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Civil Practice – Offer of Judgment – ‘All Claims Alleged’ – Labor & Employment – Wage Payment Act – Treble Damages & Attorney’s Fees 

By: S.C. Lawyers Weekly staff//September 6, 2022

Civil Practice – Offer of Judgment – ‘All Claims Alleged’ – Labor & Employment – Wage Payment Act – Treble Damages & Attorney’s Fees 

By: S.C. Lawyers Weekly staff//September 6, 2022

Pursuant to Rule 68, SCRCP, defendants offered judgment “for all claims alleged.” Plaintiff could not accept the offer and still hang on to his claims for treble damages and attorney’s fees. However, he is entitled to costs under Rule 68. 

We modify the circuit court’s order and affirm. 

Plaintiff sued defendants for unjust enrichment and violation of the Wage Payment Act, S.C. Code Ann. §§ 41-10-10 to -110 (the Act). Defendants filed a Rule 68 offer of judgment, offering for plaintiff to “take judgment for all claims alleged” in the “total amount” of $5,968.89. 

Plaintiff accepted the offer of judgment but then sought an award of treble damages and attorney’s fees. The circuit court denied the motion. 

Defendants offer did more than merely give plaintiff judgment for a sum stated; in the language of Rule 68, “the effect specified in the offer” was for plaintiff “to take judgment against [defendants] for all claims alleged in the above-captioned action in the total amount of $5,968.89.” We do not believe the language of the offer of judgment permitted plaintiff to rationally think he could accept the offer and still hang on to his claim for treble damages and attorney’s fees. To any reasonable reader, the phrase “all claims alleged” encompasses all claims for all available remedies under the Wage Payment Act, including plaintiff’s claims for attorney’s fees and treble damages. 

Our Supreme Court has likened Rule 68 offers of judgment to settlements and has held they may not be construed as a resolution of the merits. Belton v. State, 339 S.C. 71, 529 S.E.2d 4 (2000). As such, there is no basis enabling a court to declare defendants violated the Act, a necessary predicate for a discretionary award of attorney’s fees per § 41–10–80(c). 

Belton also answers the question of whether plaintiff can use the costs mechanism of Rule 54, SCRCP, to achieve what we hold Rule 68 does not permit: recovery of attorney’s fees after acceptance of an offer of judgment that states it is for “all claims alleged” yet does not mention attorney’s fees. It is true that statutory attorney’s fees can be “taxable costs.” But Belton tells us a judgment obtained by Rule 68 is not a merits resolution, which we hold is a necessary precursor to recovery of attorney’s fees under § 41–10–80(c) of the Act and, consequently, a precursor to recover them as Rule 54(e)(1) taxable costs in this case.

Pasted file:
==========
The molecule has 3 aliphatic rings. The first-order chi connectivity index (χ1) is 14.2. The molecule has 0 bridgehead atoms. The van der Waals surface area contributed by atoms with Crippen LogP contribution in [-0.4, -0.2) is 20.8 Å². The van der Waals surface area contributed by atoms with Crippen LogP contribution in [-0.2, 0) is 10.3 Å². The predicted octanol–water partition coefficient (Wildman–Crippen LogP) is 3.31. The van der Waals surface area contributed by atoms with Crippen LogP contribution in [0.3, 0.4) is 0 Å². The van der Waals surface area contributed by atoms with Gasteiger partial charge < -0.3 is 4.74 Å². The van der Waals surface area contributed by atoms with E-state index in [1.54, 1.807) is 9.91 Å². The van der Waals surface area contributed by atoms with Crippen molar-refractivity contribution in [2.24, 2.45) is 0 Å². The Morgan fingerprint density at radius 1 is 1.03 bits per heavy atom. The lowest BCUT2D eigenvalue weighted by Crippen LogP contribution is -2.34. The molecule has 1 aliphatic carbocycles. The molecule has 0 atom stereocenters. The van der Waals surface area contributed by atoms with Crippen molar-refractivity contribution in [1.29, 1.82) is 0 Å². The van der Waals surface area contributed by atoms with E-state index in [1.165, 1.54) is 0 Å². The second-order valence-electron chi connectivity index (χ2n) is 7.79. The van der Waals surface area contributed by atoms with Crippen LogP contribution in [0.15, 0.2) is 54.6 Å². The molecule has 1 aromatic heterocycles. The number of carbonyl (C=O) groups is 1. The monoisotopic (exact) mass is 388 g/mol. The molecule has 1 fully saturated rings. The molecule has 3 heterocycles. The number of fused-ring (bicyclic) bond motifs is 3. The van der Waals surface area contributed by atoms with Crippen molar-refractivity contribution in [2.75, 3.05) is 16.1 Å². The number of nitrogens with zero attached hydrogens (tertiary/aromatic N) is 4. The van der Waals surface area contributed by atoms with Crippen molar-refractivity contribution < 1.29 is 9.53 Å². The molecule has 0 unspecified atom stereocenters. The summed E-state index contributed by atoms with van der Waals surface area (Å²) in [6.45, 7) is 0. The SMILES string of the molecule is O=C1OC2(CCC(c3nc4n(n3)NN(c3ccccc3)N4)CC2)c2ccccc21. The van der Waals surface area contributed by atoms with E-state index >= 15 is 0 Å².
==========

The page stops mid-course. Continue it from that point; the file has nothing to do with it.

We must discuss something further about Wells’ attorney’s fees request. Wells relies on Hueble v. Dept. of Nat. Res., 416 S.C. 220, 785 S.E.2d 441 (2016), for the principle that a party accepting an offer of judgment becomes a “prevailing party” entitled to attorney’s fees under any statute that permits them. This stretches Hueble too far; the decision there seems driven by the fact that the attorney’s fees derived from the unique fee-shifting mechanism of 42 U.S.C. § 1988, which generally requires a court to award attorney’s fees to the prevailing party unless special circumstances exist. 

Even if plaintiff’s avenue to seek treble damages and attorney’s fees was not closed by his acceptance of the offer of judgment, the trial court correctly declined to award them. A court may only award treble damages, attorney’s fees, and costs under the Act if it finds there was no bona fide dispute the wages were owed and the employer withheld them unreasonably and in bad faith. 

According to plaintiff, there is no bona fide dispute because the offer of judgment matched the precise amount he claimed was owed. The trial court was not persuaded by this argument, and neither are we. The fact that the offer of judgment mirrored plaintiff’s demand does not, without more, reflect that defendants withheld plaintiff’s wages in bad faith or without good reason, and it proves nothing related to recovery of fees under the Act. 

We do, though, agree with plaintiff that Rule 54 entitled him to recover his $198.73 in costs. We therefore modify the order of the trial court to tax these costs against defendants. 

Modified and affirmed. 

Wells v. Vetech, LLC (Lawyers Weekly No. 011-055-22, 4 pp.) (Garrison Hill, J.) Appealed from Greenville County Circuit Court (Perry Gravely, J.) John Reckenbeil for appellant; Hannah Rogers Metcalfe for respondents. S.C. App. 

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